First physio visit

With my first ATR, I didn’t start physio until 10 weeks - my doctor  didn’t trust physio - that was a mistake. By that time,  I had lost all my strength in my foot muscles and toes and had a limping walking style.

This time,  I’ve been able to correct some of those things myself (I’ve been doing the toe exercises since week 2) but now I’m FWB I decided it was time to head back to my physio. Thankfully my gait is looking good, and I only have a few tweaks to make. She worked on my foot and calf to clear some fluid that had appeared recently, loosened my hamstring and applied K tape to help clear that fluid.

I’ll head back in 2 weeks once I’m in 2 shoes!

Week 6-7 - PWB and FWB

I saw my specialist at 5 weeks, and he gave me the ok to start PWB at 6 weeks. As it happened, my right crutch broke at 5.5 weeks so I ended up bringing that forward slightly. (As an aside, if you wear through the rubber on the bottom of your crutch, a washer, some rubber and duct tape will do the trick - took me a couple of goes to find a fix!).

Last time, I never quite got the hang of FWB and there is no doubt that slowed my recovery. So I was determined to do it right this time. I watched a number of YouTube clips on transitioning from PWB to FWB. I started with two crutches, then I loosened my grip to minimise the weight through my arms, then I took my right arm out of the elbow hold and used the right crutch like a walking stick, then I dropped the right crutch completely…

I’m 6.5 weeks now and FWB. I still use one crutch usually to ensure I get a good walking motion. I slip into a limp without one crutch to push me through the step slightly. I use two crutches outside (uphill is challenging!) and when I’m tired too.

I also bought an “Evenup” for my good leg. I didn’t have one with my last ATR and it definitely makes a big difference.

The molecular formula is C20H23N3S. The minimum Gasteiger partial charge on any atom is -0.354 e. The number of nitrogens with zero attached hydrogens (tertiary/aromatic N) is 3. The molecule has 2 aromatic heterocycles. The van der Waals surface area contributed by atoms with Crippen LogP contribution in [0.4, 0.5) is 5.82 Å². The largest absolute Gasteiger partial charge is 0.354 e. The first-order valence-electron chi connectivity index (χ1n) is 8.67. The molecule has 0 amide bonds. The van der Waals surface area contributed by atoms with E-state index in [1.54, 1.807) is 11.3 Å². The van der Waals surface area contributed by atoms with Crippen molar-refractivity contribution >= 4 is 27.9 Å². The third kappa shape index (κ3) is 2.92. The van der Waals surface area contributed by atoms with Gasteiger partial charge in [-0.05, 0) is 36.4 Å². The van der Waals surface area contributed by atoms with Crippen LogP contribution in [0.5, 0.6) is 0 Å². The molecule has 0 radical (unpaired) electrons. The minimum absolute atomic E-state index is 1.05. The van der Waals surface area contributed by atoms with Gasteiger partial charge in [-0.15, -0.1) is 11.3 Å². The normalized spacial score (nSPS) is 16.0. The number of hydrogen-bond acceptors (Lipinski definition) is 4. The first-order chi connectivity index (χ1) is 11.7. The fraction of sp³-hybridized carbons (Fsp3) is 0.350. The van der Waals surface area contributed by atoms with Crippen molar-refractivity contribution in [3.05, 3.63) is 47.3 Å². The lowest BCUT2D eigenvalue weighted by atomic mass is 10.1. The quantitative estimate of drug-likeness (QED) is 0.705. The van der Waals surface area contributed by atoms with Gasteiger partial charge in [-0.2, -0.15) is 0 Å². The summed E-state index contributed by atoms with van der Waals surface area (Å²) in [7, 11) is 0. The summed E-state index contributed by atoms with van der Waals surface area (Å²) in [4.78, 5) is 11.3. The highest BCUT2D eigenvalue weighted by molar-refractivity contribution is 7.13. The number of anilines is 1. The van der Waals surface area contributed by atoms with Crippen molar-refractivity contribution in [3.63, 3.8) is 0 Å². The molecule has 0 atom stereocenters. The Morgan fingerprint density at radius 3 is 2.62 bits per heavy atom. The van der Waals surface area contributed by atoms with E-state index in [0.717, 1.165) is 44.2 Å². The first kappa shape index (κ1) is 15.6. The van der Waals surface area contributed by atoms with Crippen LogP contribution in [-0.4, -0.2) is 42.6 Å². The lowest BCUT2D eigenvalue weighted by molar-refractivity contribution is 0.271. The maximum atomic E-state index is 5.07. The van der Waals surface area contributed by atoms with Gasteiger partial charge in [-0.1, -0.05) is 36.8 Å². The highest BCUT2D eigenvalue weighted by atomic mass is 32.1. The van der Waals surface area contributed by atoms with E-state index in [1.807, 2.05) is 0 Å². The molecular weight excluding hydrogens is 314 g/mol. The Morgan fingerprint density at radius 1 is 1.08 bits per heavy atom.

So far, my right ATR feels streets ahead of where my left ATR was at this stage. I’ve got a lot more functionality in my toes  (thanks toe exercises), strength in my upper leg, and generally better mental connection to my leg. I think not being scared of my leg has made a big difference this time around.

I’m also spending some time with my foot out of the boot each day now, preparing for life after the boot! It sure is nice to get some sunshine on the leg!!!

Week 4: The boring stage…

Today, it is 4 weeks since my right ATR (and 14 months and 2 weeks since my left ATR). This stage is very boring – there is very little rehabilitation to do, and normal life remains quite difficult. Still, I know that soon (in just 2 more weeks) life will get interesting again. Under my protocol, I will start partial weight bearing (“PWB”) at 6 weeks. That stage comes with a few perks, such as being able to start stationary biking!

What is happening at weeks 2 – 6? (NWB in a moon boot)

An alarm on my phone sounds every two hours – and it’s such a relief to get out of the boot! I spend 5-10 minutes removing my sock, doing my ROM exercises, doing some toe exercises (I put my toes on the ground, then lift my big toe only 10x and then my other toes only 10x), and gently massaging my leg and foot. Always in plantarflexion, of course.


Bruising

Bruising at 4 weeks

I am doing my best to get out and about. There is plenty you can do outdoors on crutches  – I’ve even managed to go for a couple of ‘walks’ at the beach! There is nothing like fresh air! I also managed to get around a museum exhibit with the help of a wheelchair!

Out

Out and about

Home chores are quite difficult at this stage. Particularly if you don’t have home help, I recommend hiring an i-walk. These guys make it possible to tidy and vacuum the house while NWB! I find it quite hard on my knee, so I can only use it in short bursts.

I am doing my best to keep as active as possible, and prepare my body for the next stage. Most days, I do a circuit of upper body and core exercises, as well as a range of NWB exercises aimed at maintaining strength in my calf (left), glutes, quadriceps, and hamstrings.

Legs

NWB leg exercises